It’s been kind of quiet on the medical tourism news but it’s not gone away.  Poland now is aggressively offering surgical procedures here at half price.  In the article below it states that bypass heart surgery will cost $15,000.00.  That’s huge in dollars saved with a nine hour flight.  Of course there’s a lot more that goes with it as far as taking a flight, etc.  Poland is now trying to work with the UK to encourage more government participant and to recognize Poland as a full medical tourism destination.  image

I just wrote about the Ascension Health Cayman Island hospital that just opened and so far Ascension is only an investment partner as I understand it but who’s if and when that could change.  We all probably know that in the Caymans is where Aetna takes out their re-insurance polices and has for a few years and you can find a subsidiary of United Healthcare that has no listed executives named H  & W Indemnity Limited in the Cayman Islands. 

Health City Cayman Islands Opened This Year - A Partnership With Ascension Health In Medical Tourism

Back to Poland, they said the have state of the art facilities and realize they have to work around their “old world” perceptions at times.  In Romania over 70k patients were treated and a lot of dental work there.  People in Russia are flocking to South Korea to save money and don’t need a visa.   Of course in the US many travel to Mexico for surgical procedures and dental care.

What adds to our costs in the US, Health IT and technology.  When you look at the costs and I’m not saying go without it by any means, but it’s a lot and keeps growing.  At some point decisions have to be made as to how much do you buy and where as software keeps building on itself too.  We are a nation of “Stat Rats” and that’s exactly what got the VA in big trouble as people can’t tell the difference in what’s a real value and what’s virtual out there anymore too.  BD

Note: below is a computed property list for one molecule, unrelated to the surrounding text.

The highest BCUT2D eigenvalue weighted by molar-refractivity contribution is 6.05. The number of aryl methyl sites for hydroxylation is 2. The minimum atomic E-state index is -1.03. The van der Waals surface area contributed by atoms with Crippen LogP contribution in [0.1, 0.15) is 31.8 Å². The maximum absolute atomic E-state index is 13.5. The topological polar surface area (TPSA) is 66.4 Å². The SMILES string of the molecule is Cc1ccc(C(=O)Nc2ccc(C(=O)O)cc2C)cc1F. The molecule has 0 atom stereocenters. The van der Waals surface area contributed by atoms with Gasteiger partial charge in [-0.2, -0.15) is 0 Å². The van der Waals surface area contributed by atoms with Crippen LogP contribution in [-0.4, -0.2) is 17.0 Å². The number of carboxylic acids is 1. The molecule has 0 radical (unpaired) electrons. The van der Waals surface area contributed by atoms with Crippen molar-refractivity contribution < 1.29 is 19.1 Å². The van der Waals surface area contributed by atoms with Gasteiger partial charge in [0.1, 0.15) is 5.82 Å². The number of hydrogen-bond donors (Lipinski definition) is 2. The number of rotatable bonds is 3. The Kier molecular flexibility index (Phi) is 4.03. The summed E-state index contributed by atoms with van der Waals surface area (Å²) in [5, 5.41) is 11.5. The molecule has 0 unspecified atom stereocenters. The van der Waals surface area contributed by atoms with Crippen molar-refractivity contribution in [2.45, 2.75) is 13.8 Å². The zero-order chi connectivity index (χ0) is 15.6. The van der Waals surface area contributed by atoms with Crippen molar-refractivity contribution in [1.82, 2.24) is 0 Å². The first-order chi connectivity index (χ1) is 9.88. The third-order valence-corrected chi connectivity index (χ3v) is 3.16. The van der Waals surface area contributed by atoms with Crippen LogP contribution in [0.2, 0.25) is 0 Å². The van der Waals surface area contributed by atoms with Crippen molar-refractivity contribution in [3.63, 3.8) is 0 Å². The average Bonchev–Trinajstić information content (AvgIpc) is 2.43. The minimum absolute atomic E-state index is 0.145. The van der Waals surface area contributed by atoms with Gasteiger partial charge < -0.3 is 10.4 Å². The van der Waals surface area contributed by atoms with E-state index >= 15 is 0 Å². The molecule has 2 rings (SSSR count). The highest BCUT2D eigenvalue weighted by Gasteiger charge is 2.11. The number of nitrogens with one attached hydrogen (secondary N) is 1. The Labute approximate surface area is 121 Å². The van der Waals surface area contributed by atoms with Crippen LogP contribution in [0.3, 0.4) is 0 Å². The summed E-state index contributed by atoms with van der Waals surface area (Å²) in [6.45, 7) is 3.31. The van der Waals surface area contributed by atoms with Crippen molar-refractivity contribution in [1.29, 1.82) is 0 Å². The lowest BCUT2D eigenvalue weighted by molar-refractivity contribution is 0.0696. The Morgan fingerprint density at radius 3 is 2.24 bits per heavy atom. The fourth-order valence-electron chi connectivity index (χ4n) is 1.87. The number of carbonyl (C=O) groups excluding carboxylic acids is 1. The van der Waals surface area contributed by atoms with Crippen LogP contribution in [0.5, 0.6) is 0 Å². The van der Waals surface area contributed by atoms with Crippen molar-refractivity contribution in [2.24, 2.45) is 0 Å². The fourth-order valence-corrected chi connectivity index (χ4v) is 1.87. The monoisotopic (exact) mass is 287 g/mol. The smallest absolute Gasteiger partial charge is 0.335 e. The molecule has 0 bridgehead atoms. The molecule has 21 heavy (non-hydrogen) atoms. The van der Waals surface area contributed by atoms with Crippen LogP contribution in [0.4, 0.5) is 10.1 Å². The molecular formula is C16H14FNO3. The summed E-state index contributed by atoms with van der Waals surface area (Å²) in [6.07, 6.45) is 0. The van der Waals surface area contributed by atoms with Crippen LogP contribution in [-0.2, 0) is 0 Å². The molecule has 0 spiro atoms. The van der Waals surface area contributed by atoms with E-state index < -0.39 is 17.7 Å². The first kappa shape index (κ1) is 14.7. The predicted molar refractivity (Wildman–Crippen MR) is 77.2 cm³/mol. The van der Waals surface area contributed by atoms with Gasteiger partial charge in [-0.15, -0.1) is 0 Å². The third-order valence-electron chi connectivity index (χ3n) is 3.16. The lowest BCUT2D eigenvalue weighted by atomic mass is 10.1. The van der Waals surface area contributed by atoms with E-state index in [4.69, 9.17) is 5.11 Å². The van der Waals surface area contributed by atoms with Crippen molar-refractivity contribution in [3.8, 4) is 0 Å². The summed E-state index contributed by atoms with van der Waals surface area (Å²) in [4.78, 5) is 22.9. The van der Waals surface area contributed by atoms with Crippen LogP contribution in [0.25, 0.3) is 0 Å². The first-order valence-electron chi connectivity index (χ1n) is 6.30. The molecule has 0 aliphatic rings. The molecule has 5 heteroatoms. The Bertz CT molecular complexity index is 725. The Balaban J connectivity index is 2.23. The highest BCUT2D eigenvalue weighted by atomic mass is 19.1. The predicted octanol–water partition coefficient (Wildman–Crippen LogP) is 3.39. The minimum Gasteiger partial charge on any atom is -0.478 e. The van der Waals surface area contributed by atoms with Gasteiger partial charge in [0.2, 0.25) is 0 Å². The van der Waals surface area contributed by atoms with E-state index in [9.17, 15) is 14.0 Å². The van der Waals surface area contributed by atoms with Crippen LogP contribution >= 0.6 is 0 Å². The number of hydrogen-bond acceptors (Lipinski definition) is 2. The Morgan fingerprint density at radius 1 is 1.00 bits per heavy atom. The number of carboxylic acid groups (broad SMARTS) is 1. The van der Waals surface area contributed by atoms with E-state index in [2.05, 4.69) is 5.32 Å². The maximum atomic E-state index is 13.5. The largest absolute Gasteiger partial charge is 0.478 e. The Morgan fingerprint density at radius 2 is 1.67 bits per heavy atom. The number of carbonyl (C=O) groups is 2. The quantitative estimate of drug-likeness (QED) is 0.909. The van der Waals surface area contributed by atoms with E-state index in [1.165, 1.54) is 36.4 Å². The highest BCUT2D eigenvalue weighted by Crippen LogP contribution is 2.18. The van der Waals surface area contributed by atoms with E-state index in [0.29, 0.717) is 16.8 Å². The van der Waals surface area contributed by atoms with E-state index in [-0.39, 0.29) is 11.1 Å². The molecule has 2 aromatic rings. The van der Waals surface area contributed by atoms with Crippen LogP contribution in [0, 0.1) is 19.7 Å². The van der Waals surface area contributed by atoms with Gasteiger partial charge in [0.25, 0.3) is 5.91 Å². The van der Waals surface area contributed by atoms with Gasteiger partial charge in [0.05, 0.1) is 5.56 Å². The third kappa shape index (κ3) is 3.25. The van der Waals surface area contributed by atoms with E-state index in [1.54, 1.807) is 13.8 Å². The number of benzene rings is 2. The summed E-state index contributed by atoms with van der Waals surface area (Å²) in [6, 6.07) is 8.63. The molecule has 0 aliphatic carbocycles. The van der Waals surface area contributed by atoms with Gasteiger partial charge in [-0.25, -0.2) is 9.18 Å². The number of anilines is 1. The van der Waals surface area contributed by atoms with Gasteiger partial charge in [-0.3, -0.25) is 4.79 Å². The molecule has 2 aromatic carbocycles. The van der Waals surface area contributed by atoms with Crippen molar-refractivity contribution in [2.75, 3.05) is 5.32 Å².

The facilities would make any NHS manager envious. The doctors are experts with world-class success rates. The prices are often half what you'd pay at home. Why, then, are more of us not travelling to Poland to have routine medical treatments carried out?

For several years expat Poles have been returning home to get expensive dental work, plastic surgery and procedures such as hip replacements done at 30% to 60% of the cost they would pay in their adopted country.

Now a Polish government-backed initiative is promoting medical tourism into the country, targeting non-Poles from across the world, particularly those in Scandinavia, Germany, eastern Europe – and the UK. Those behind the plan hope Poland's location at the heart of Europe – along with its plethora of low-cost flights, cheap accommodation, and attractive tourist cities such as Krakow – will be enough to tip the increasingly competitive battle for medical tourism in Poland's favour.

"We offer clients the complete package – we pick them up at the airport and they can stay in our apartments next to the clinic," he says. "They can visit the beautiful city of Krakow while getting their treatment done by staff, who are absolute experts in their field. The treatment plan is designed to fit entirely around the customer."

"We understand that people have outdated images of Polish medical facilities but we are here to say we now have world-class facilities," she says.

"It amazes me that people can be asked to pay $100,000 for heart bypass surgery in the US, but they can fly nine hours to us, they can have as good or better treatment, and pay just $15,000."


  1. More information about medical tourism in Poland you can find at: Medical Tourism website.

  2. Macular degeneration treatments from Europe

    Stem Cells
    In what coul be a milestone for treatment of dry AMD, Advanced Cell Technology (ACT) received approval in the U.S. and Europe in 2011 to begin clinical trials to investigate the safety and effectiveness of using retinal pigment epithelial (RPE) cells derived from human embryonic stem cells for the treatment of dry macular degeneration.

    In January 2012, ACT announced the first patient in Europe received the treatment, and the following month the company announced three patient in the U.S. had been treated. Three trials will be conducted in the U.S. and Europe, with 12 patients enrolled in each trial. Preliminary results are expected in early 2013.
    In February 2012, another company, StemCells Inc., announced it will begin FDA-approved phase 1/2 clinical trials to evaluate the safety and preliminary effectiveness of the company's purified human neural stem cell treatment for dry AMD.
    The company plans to enroll 16 patients and the stem cells will be administered by a single injection into the space beneath the retina. Patients will be examined at predetermined intervals over 1 year and then will be followed for an additional 4 years in a separate observational study.
    For more information please visit-


Google Analytics Alternative